Tiny House Camping

After the whole skylight issue, we had some good weather, and since we’re going to start cutting holes in the tiny house soon, we decided to sleep in the tiny house overnight! With the loft floor made up of scrap plywood pieces, we dragged a thin memory foam mattress and a bunch of blankets and pillows up there. Along with flashlights and fuzzy socks, we slept up in the tiny house loft. 🙂 The temperature dropped to 5° that night though, and I woke up several times because I was cold, but it was so lovely. I have plenty of headroom up there and didn’t bump my head once. My tall friends will have to duck through my short front door (which I tried to avoid), but it’s worth it to have enough headroom in the loft.

To look out over my tiny house before I went to sleep and to see the angled ceiling when I woke up was perfect. It’s exactly as I pictured (well, minus the interior wall surfaces). ❤



It was so cozy we slept up there the next night too!


Beams & Ridge Board!

Guess who’s making it happen? Me 🙂

Thursday after work Dylan, Bob, and I leveled the trailer.



Then Friday morning before work I was out cutting my beams to length. I’m at Dylan’s using some of the tools over here, and I love the saw they have! It’s attached to a fold down table, has wheels, the whole blade slides as well as chops, and it has a laser! It’s so fun to use and I’m proud that I can confidently use it.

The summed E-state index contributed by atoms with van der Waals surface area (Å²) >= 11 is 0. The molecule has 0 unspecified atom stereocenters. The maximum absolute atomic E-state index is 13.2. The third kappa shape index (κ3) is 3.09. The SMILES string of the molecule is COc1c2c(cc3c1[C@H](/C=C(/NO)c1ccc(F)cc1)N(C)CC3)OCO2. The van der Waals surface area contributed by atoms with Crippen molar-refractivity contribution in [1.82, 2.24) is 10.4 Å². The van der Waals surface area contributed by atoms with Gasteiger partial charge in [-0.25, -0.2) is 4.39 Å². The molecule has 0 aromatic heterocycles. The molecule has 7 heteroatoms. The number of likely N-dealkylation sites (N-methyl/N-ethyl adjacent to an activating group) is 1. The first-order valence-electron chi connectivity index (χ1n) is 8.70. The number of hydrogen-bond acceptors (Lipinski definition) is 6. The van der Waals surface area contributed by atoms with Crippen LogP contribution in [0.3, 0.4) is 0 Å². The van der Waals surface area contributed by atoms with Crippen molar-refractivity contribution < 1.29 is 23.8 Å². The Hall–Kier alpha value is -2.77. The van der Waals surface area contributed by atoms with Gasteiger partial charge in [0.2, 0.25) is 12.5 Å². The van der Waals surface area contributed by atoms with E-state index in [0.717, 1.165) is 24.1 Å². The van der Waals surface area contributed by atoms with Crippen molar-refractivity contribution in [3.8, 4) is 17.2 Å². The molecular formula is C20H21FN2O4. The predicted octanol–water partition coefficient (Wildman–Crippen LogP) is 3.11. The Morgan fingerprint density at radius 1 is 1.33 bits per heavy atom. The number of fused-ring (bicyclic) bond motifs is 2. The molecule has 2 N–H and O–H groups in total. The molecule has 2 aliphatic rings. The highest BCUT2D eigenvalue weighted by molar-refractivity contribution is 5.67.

Dylan and I put up the loft supports and beams, so now I have a loft!



So beautiful!


I had to go to work, so securing the beams had to wait until Saturday. At my engineer’s recommendation, all the beams are resting on the horizontal 2x4s. The 2x4s are nailed to the studs, and the 4×4 beams are attached to the studs with nails in from the side:


However, some of the studs had other studs right next to them so I wasn’t able to fit the nail gun or even a hammer in between. Dylan and I attached those beams with L brackets on the top and bottom, similar to how we attached the front porch post.

The last beam, closest to the wall, is only a 2×4. The way, I was able to nail it into the studs of the back wall, and the last beam is what will support the ends of my flooring up there.

I chose 4x4s instead of 2x6s (which both support about the same weight) partly for the look, and to save 2″ of headroom. 🙂

Walking underneath the beams gives me plenty of headroom and doesn’t feel cramped. It just seems cozy and protects me from the wind and sun. It’s truly becoming a shelter. ❤ Sometimes though, walking on the 6″ high stack of plywood that I still have in the house, I felt the need to duck, so it is a low ceiling for anyone taller than me. But we did have people over who are 6′ tall and they felt comfortable. So that’s good! The only thing to worry about now is the door, which is several inches shorter.

Being up in the loft is dreamy. Saturday was pretty sunny after some morning rain, and Sunday has been rainy-sunny-rainy-sunny all day, but I got the chance to sit up there and look at some fluffy white clouds in a bright blue sky. 😀


I never want to get down!

On Saturday, after securing the beams, Dylan and I did what we could to prepare for the ridge board. He made a temporary piece for the porch, which I should’ve done ages ago:


It’s not a work day without Tim’s 🙂

We nailed on some metal pieces at the top of the walls that the rafters would fit into, and I added some temporary nails at the peaks:


These nails are to prevent the ridge board from falling to one side.

I had planned to get the ridge board up on Saturday, but my helpers were busy and it was getting late (we got a late start because of the rain), so it got pushed to Sunday. I also decided to buy more L brackets to connect the rafters to the ridge board instead of toenailing them, which meant I had to wait until stores open at noon on Sunday.